Linda Metzer is a typical proud grandmother – cheering from the sidelines at sports and 4-H events, providing advice when it’s asked for and giving an abundance of hugs.
Metzer is also a typical mother – sharing laughs and advice in equal measure over breakfast with her daughters. Like any good mother, she knows better than to provide unsolicited advice. But when a daughter asks a question – about discipline, about breastfeeding, about health issues – she is there to provide the sort of gentle guidance that can only be given by a loving mom.
But Metzer is also atypical – few mothers have hundreds of daughters, after all. And Metzer’s bonds with her daughters and grandchildren are built not by blood, but by love, guidance and a willingness to give of herself.
For the past 23 years, Metzer has served as the heart and soul of the local Mothers of Preschoolers (now Mothers of Buffalo) program, serving as a mentor mom for countless young mothers. Although she is stepping down this summer, Metzer’s impact on local moms and their kids cannot be overstated, according to Marcy Schueler, who co-founded the Mothers of Preschoolers (or MOPS) program with Karen Hutchinson in 1997.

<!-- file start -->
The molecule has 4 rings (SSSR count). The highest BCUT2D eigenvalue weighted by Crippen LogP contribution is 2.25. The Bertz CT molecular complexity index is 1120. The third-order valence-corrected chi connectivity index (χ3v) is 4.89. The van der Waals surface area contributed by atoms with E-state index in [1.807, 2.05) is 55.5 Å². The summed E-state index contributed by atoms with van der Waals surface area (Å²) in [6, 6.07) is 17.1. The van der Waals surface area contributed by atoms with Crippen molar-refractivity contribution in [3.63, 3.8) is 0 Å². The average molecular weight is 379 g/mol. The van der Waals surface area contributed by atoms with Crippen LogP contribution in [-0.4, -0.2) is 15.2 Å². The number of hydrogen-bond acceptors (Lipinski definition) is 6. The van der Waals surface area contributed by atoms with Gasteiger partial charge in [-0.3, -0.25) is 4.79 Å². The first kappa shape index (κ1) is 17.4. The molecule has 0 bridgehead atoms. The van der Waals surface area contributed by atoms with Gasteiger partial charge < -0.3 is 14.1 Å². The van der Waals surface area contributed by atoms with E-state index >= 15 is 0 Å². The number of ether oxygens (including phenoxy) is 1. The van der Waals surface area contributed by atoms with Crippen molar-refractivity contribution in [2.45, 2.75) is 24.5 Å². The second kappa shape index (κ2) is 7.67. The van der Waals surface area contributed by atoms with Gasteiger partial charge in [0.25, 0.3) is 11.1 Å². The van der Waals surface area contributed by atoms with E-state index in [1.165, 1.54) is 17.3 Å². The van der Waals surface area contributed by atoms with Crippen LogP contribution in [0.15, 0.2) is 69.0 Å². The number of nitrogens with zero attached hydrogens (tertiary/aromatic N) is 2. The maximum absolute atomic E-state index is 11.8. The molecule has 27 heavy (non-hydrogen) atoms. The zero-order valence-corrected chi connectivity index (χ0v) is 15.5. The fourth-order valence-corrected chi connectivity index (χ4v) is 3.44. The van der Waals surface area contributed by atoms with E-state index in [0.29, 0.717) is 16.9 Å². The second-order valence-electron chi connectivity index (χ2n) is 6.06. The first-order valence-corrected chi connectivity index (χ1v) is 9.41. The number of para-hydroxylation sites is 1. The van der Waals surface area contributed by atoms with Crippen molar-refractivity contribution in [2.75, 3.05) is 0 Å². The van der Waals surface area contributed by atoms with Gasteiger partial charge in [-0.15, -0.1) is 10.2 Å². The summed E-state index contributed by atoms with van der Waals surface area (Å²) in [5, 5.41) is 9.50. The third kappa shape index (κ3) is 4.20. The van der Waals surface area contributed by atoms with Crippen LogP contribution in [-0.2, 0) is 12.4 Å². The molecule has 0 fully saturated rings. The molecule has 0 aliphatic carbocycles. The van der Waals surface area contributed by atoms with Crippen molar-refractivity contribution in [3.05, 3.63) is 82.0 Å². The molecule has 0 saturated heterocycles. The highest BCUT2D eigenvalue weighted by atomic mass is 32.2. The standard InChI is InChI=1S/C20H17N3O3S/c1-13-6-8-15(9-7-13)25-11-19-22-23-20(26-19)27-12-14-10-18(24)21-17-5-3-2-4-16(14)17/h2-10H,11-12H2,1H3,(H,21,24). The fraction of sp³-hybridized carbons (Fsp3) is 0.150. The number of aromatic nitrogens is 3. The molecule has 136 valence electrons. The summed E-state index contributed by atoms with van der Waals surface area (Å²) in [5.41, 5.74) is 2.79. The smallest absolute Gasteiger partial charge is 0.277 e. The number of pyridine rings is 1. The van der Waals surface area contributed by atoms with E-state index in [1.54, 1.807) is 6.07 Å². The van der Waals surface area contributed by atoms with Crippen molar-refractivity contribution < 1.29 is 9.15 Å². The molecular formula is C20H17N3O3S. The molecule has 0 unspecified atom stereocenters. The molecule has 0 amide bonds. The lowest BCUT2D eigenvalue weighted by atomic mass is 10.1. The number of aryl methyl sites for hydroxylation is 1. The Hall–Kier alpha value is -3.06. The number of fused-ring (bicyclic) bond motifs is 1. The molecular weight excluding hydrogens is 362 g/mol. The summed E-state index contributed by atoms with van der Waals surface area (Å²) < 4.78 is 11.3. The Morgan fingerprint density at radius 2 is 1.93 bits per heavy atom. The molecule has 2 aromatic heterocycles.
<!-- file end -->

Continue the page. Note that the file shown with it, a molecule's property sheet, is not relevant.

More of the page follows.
“Linda has been absolutely the backbone, the voice of reason, the voice of care for this program,” Schueler said. “She will be missed by everybody that she has impacted over the years.”
Metzer’s involvement with the local MOPS program dates back to its founding. Schueler had two preschool-aged children in 1997, and she was often frustrated by the lack of a support system for young mothers in Buffalo. She decided to start a local chapter of the national MOPS program, and a key component of that program is a “mentor mom” who provides guidance to young moms. Metzer’s name came up early as a potential mentor mom, Schueler said.
“We prayed and thought about who could be the mentor mom, and Linda’s name came up pretty early,” Schueler said. “Linda was kind and calm. She had raised her own children but still had energy and love to share with us and our little guys. She was a very God-centered woman who could help moms see their worth and their value.”
For her part, Metzer jumped at the chance when Schueler offered it to her.
“I feel like God has just given me a love for moms and their children,” Metzer said. “This was a way for me to share all this love God had given to me.”